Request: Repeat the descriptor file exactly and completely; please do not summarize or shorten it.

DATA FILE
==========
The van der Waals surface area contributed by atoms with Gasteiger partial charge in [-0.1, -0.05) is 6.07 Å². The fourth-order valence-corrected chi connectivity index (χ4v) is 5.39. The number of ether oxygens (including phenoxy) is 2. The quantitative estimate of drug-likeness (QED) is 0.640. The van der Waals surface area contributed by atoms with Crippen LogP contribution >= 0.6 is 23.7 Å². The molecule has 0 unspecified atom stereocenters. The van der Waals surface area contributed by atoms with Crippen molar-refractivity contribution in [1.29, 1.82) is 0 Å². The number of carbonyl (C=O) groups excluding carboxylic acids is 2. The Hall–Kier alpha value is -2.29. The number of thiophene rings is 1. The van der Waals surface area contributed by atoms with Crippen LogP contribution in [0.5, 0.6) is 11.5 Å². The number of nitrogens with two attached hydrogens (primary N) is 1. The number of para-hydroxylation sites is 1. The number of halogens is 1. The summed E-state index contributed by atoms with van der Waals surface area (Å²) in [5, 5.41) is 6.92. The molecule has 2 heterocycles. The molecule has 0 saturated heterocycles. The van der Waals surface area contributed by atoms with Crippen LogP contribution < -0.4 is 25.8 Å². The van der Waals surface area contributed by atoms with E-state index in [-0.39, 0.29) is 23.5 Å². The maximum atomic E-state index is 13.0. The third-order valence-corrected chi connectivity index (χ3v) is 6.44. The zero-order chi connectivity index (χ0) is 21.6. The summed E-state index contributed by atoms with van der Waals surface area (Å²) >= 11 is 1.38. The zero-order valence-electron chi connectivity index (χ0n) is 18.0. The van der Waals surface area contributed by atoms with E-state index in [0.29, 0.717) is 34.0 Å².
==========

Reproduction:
The van der Waals surface area contributed by atoms with Gasteiger partial charge in [-0.1, -0.05) is 6.07 Å². The fourth-order valence-corrected chi connectivity index (χ4v) is 5.39. The number of ether oxygens (including phenoxy) is 2. The quantitative estimate of drug-likeness (QED) is 0.640. The van der Waals surface area contributed by atoms with Crippen LogP contribution >= 0.6 is 23.7 Å². The molecule has 0 unspecified atom stereocenters. The van der Waals surface area contributed by atoms with Crippen molar-refractivity contribution in [1.29, 1.82) is 0 Å². The number of carbonyl (C=O) groups excluding carboxylic acids is 2. The Hall–Kier alpha value is -2.29. The number of thiophene rings is 1. The van der Waals surface area contributed by atoms with Crippen LogP contribution in [0.5, 0.6) is 11.5 Å². The number of nitrogens with two attached hydrogens (primary N) is 1. The number of para-hydroxylation sites is 1. The number of halogens is 1. The summed E-state index contributed by atoms with van der Waals surface area (Å²) in [5, 5.41) is 6.92. The molecule has 2 heterocycles. The molecule has 0 saturated heterocycles. The van der Waals surface area contributed by atoms with Crippen LogP contribution < -0.4 is 25.8 Å². The van der Waals surface area contributed by atoms with E-state index in [-0.39, 0.29) is 23.5 Å². The maximum atomic E-state index is 13.0. The third-order valence-corrected chi connectivity index (χ3v) is 6.44. The zero-order chi connectivity index (χ0) is 21.6. The summed E-state index contributed by atoms with van der Waals surface area (Å²) >= 11 is 1.38. The zero-order valence-electron chi connectivity index (χ0n) is 18.0. The van der Waals surface area contributed by atoms with E-state index in [0.29, 0.717) is 34.0 Å².